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      Designing an Herbarium Digitisation Workflow with Built-In Image Quality Management

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          Abstract

          Digitisation of natural history collections has evolved from creating databases for the recording of specimens’ catalogue and label data to include digital images of specimens. This has been driven by several important factors, such as a need to increase global accessibility to specimens and to preserve the original specimens by limiting their manual handling. The size of the collections pointed to the need of high throughput digitisation workflows. However, digital imaging of large numbers of fragile specimens is an expensive and time-consuming process that should be performed only once. To achieve this, the digital images produced need to be useful for the largest set of applications possible and have a potentially unlimited shelf life. The constraints on digitisation speed need to be balanced against the applicability and longevity of the images, which, in turn, depend directly on the quality of those images. As a result, the quality criteria that specimen images need to fulfil influence the design, implementation and execution of digitisation workflows. Different standards and guidelines for producing quality research images from specimens have been proposed; however, their actual adaptation to suit the needs of different types of specimens requires further analysis. This paper presents the digitisation workflow implemented by Meise Botanic Garden (MBG). This workflow is relevant because of its modular design, its strong focus on image quality assessment, its flexibility that allows combining in-house and outsourced digitisation, processing, preservation and publishing facilities and its capacity to evolve for integrating alternative components from different sources. The design and operation of the digitisation workflow is provided to showcase how it was derived, with particular attention to the built-in audit trail within the workflow, which ensures the scalable production of high-quality specimen images and how this audit trail ensures that new modules do not affect either the speed of imaging or the quality of the images produced.

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          Most cited references 41

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          Applications of deep convolutional neural networks to digitized natural history collections

          Abstract Natural history collections contain data that are critical for many scientific endeavors. Recent efforts in mass digitization are generating large datasets from these collections that can provide unprecedented insight. Here, we present examples of how deep convolutional neural networks can be applied in analyses of imaged herbarium specimens. We first demonstrate that a convolutional neural network can detect mercury-stained specimens across a collection with 90% accuracy. We then show that such a network can correctly distinguish two morphologically similar plant families 96% of the time. Discarding the most challenging specimen images increases accuracy to 94% and 99%, respectively. These results highlight the importance of mass digitization and deep learning approaches and reveal how they can together deliver powerful new investigative tools.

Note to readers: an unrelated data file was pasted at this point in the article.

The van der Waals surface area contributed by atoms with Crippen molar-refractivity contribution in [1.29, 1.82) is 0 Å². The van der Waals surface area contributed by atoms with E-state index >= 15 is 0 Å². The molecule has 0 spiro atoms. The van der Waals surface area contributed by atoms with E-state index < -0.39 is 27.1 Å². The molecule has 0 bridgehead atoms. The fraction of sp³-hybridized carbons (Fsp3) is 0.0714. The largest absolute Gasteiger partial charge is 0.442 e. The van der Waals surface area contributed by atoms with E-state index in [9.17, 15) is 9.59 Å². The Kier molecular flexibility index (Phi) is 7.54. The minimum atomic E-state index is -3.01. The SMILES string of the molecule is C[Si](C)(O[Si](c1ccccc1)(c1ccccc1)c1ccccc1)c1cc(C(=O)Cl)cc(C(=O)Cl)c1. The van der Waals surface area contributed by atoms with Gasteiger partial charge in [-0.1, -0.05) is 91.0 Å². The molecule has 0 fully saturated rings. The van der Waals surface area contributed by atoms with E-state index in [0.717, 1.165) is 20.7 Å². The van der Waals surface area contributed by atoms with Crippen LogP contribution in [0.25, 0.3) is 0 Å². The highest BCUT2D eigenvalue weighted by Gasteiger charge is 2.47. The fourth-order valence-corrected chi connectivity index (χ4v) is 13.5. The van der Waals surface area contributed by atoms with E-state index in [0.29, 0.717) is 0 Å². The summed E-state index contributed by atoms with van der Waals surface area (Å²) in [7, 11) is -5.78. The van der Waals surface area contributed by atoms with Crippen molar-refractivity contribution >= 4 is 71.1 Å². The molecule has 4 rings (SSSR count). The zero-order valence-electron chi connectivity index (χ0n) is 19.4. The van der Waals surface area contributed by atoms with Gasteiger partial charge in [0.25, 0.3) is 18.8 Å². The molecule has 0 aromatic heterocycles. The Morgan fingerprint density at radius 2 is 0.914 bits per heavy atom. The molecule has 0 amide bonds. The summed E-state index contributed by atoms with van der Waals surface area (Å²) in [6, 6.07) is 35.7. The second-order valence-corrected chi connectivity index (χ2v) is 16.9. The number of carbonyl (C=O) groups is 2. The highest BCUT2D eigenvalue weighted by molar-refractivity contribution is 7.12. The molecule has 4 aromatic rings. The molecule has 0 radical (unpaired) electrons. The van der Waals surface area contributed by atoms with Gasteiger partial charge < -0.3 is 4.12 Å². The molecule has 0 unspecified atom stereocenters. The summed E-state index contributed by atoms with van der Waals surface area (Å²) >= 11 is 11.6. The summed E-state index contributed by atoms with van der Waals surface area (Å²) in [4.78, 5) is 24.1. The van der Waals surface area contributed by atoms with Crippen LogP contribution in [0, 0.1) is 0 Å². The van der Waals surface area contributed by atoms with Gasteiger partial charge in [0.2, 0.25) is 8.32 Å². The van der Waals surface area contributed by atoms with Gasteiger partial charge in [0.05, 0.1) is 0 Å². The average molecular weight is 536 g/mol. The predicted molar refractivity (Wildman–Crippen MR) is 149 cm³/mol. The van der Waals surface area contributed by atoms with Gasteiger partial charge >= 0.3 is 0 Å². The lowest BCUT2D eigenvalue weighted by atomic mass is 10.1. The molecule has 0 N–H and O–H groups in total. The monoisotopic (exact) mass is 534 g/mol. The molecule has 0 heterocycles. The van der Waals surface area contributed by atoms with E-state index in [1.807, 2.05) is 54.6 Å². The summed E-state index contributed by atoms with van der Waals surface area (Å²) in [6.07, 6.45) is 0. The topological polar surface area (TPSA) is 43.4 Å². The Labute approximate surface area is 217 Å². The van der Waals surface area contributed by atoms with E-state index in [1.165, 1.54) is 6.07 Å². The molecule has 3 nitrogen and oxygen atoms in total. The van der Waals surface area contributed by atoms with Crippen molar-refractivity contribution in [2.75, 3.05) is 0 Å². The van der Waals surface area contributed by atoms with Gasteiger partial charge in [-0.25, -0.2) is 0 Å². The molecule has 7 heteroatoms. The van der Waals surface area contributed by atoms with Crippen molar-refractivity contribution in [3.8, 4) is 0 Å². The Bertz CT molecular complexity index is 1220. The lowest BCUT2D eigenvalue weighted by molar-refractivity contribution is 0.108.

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            Leveraging the fullest potential of scientific collections through digitisation.

             Roger Baird (2010)
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              Automatic extraction of leaf characters from herbarium specimens

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                Author and article information

                Contributors
                Journal
                Biodivers Data J
                Biodivers Data J
                1
                urn:lsid:arphahub.com:pub:F9B2E808-C883-5F47-B276-6D62129E4FF4
                urn:lsid:zoobank.org:pub:245B00E9-BFE5-4B4F-B76E-15C30BA74C02
                Biodiversity Data Journal
                Pensoft Publishers
                1314-2836
                1314-2828
                2020
                26 March 2020
                : 8
                Affiliations
                [1 ] School of Computer Science and Informatics - Cardiff University, Cardiff, United Kingdom School of Computer Science and Informatics - Cardiff University Cardiff United Kingdom
                [2 ] Meise Botanic Garden, Meise, Belgium Meise Botanic Garden Meise Belgium
                Author notes
                Corresponding author: Abraham Nieva de la Hidalga ( nievadelahidalgaa@ 123456cardiff.ac.uk ).

                Academic editor: James Macklin

                Article
                47051 12459
                10.3897/BDJ.8.e47051
                7125238
                Abraham Nieva de la Hidalga, Paul L Rosin, Xianfang Sun, Ann Bogaerts, Niko De Meeter, Sofie De Smedt, Maarten Strack van Schijndel, Paul Van Wambeke, Quentin Groom

                This is an open access article distributed under the terms of the Creative Commons Attribution License (CC BY 4.0), which permits unrestricted use, distribution, and reproduction in any medium, provided the original author and source are credited.

                Page count
                Figures: 8, Tables: 13, References: 44
                Funding
                Funded by: Vlaamse Overheid 501100002913 http://doi.org/10.13039/501100002913
                Categories
                Methods

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